Thomas Jefferson Papers

From Thomas Jefferson to William A.G. Dade, 31 May 1825

Monticello May 31. 25.

Dear Sir

I must first congratulate you on the successful issus of the labors in which we were associated 7. years ago at the Rockfish gap. the plan we then reported, both as to buildings and the course of instruction for our University, is now at maturity; the former all but compleat, in a superior style of architecture, and found to be admirably adapted to the convenience of their tenants. the Professors whom we engaged from abroad, have been most judiciously selected, of the highest order of science in their respective lines, accomodating in their dispositions, full of zeal for the success of the institution, correct in conduct, and in every point indeed just what we would have wished. we have been as yet but a little over two months in operation, and have upwards of 80. students now attending and their number daily increasing. one chair only remains vacant, that of Law, which being filled, all will be compleat. that chair our Visitors have authorised me to propose to yourself; an office which I perform with singular pleasure, and with anxious hope it may be acceptable to you. your present office, I know, is honorable, profitable and independant; yet I fear not it’s comparison in any and every point of view with that now proposed to you. your distance having probably kept you uninformed of the details of what your situation here would be, it becomes a duty to state them. 1. an elegant and convenient dwelling house, offices and grounds, which, from their cost could not be rented under 600. D. will be appropriated to you rent-free. 2. a fixed salary of 1500. D. a year. 3. tuition-fees, liberal which, after the present year, will probably be not less than 1500. D. and in some time will likely be the double of that. 4. a most desirable society. 5. opportunities of education for your family male and female at little expence. 6. constant residence with them. 7. a service of 2. hours only required every other day. 8. a cheap country and healthy climate. 9 as firm a freehold of office as that in which you now are; for a Professor cannot be removed but by a vote of 5. out of 7. Visitors; men too whom you know, and knowing yourself also, you must feel that a question of deprivation is impossible.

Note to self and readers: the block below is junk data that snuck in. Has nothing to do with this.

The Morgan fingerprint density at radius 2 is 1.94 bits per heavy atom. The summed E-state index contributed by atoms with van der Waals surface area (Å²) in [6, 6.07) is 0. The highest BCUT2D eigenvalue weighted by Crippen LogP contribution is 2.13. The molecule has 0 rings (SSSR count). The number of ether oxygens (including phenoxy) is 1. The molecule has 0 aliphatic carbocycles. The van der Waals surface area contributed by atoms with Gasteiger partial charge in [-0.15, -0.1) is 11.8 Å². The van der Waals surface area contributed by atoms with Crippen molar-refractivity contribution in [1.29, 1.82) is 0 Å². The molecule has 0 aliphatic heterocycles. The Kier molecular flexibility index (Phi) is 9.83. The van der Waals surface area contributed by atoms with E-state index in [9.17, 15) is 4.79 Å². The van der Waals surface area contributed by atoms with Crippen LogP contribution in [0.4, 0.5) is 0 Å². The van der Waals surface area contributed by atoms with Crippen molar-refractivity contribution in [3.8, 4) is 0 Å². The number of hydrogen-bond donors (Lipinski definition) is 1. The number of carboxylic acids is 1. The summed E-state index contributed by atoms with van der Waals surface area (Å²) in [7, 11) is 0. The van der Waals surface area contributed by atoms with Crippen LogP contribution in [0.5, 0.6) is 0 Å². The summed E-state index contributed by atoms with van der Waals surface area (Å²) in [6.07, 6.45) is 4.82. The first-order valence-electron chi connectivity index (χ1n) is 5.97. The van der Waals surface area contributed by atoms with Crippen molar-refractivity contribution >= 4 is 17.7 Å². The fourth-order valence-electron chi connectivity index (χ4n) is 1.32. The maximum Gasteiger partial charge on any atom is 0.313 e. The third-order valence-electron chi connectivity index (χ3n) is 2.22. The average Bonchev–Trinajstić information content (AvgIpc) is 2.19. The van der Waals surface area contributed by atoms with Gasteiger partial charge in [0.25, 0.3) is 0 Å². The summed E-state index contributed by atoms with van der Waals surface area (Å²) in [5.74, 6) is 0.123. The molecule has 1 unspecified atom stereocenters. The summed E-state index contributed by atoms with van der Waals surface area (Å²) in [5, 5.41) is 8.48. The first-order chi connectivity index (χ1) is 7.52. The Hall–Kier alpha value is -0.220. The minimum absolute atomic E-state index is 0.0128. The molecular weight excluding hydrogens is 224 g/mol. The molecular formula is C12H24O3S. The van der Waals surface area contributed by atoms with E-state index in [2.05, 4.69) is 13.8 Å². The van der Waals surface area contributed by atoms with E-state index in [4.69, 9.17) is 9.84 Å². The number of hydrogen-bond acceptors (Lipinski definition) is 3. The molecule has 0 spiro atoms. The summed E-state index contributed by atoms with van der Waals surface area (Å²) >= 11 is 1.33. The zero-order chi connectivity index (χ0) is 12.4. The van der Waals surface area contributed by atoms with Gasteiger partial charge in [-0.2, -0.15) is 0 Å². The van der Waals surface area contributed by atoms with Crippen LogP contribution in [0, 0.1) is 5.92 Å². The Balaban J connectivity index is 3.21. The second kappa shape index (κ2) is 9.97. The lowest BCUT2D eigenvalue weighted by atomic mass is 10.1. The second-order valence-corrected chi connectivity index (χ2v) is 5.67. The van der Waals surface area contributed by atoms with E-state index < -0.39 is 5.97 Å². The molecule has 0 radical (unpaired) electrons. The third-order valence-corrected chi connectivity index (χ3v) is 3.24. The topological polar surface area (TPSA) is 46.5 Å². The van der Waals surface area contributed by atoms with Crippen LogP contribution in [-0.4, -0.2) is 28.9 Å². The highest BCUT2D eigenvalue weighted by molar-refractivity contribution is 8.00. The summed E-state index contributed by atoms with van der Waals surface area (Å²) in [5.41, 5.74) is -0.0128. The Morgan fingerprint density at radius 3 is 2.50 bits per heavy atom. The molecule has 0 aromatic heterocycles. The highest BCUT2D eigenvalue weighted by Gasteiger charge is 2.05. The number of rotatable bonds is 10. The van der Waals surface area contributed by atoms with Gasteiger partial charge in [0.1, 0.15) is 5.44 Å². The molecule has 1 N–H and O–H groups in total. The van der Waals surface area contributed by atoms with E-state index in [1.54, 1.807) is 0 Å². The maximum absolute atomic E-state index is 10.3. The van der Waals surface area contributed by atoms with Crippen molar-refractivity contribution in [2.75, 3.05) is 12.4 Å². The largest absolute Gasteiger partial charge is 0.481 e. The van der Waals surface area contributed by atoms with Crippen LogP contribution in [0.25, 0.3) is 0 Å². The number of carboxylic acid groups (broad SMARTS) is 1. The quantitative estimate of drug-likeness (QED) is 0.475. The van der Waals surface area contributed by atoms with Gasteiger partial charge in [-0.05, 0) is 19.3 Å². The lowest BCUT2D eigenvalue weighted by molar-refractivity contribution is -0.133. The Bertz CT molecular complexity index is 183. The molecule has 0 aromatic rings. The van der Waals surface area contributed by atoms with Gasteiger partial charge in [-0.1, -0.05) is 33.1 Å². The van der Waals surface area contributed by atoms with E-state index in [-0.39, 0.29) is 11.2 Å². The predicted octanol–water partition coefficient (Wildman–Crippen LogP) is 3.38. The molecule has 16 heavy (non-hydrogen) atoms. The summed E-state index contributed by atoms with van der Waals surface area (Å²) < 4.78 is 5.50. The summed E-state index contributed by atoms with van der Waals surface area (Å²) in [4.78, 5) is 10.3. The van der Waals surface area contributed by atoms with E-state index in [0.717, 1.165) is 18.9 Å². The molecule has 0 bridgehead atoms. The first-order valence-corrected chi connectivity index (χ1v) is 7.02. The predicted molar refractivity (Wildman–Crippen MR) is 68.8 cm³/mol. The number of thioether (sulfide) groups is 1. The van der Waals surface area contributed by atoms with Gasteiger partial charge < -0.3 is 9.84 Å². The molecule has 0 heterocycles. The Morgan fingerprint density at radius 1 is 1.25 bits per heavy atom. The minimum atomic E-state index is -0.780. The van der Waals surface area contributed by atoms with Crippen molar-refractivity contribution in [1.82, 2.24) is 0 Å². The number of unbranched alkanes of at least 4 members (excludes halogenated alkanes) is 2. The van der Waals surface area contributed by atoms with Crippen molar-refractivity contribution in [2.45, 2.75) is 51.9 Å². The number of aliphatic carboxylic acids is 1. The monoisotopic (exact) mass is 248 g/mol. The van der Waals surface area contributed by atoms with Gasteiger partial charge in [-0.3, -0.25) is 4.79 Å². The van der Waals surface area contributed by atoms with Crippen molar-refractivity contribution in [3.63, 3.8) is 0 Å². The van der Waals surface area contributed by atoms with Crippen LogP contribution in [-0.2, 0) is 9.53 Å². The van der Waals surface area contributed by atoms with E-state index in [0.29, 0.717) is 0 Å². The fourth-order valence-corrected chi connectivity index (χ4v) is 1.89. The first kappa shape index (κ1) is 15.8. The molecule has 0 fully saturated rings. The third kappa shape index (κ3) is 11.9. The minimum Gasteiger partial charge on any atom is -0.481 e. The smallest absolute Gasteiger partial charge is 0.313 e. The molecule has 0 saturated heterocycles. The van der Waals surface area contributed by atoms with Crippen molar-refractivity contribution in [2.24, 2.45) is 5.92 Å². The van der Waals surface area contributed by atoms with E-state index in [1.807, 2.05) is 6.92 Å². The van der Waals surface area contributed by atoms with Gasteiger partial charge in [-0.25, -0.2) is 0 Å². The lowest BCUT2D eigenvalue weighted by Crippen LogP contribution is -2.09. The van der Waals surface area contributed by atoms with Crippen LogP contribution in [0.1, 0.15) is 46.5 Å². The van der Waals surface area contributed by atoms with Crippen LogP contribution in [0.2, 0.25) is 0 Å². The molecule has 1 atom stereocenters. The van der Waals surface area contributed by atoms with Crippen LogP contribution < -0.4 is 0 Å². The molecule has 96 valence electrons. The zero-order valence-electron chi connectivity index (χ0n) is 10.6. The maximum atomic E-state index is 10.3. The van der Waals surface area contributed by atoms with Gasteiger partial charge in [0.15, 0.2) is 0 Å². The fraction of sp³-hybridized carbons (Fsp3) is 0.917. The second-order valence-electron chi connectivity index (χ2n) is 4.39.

nor can the duties be troublesome to one whose habits have rendered them so familiar. a text book [Blackstone e.g] open before you, read and commented on, would offer no difficulties to you; or Coke Littleton, as I would rather say, since his text has been so ably digested into the order of Blackstone, by Thomas, and is so much more profound. the Law school will certainly be the most numerously attended of any. there are a few now here who wait for it’s opening, and many we know are holding off until it opens. this will be preferred to all other law schools, because of the opportunity afforded of obtaining instruction in other lines of science, and for it’s cheapness too, as, exclusive of clothes and pocket-money, all other expences will not exceed 200. D. the term of 10½ months I hope then, dear Sir, that, all things maturely considered, you will see in this situation a life of greater ease, comfort and emolument than your present office affords, and that your acceptance will fill up the last of our wants, and compleat the circle of instruction provided for our young citizens; a circle which we confidently believe will be second to nothing on this side the Atlantic.

Much impatience prevailing for the opening of this school, I will request your answer as soon as you can make up your mind on the subject, and with the hope it will be favorable, I pray you to accept assurances of my high respect & esteem.

Th: Jefferson


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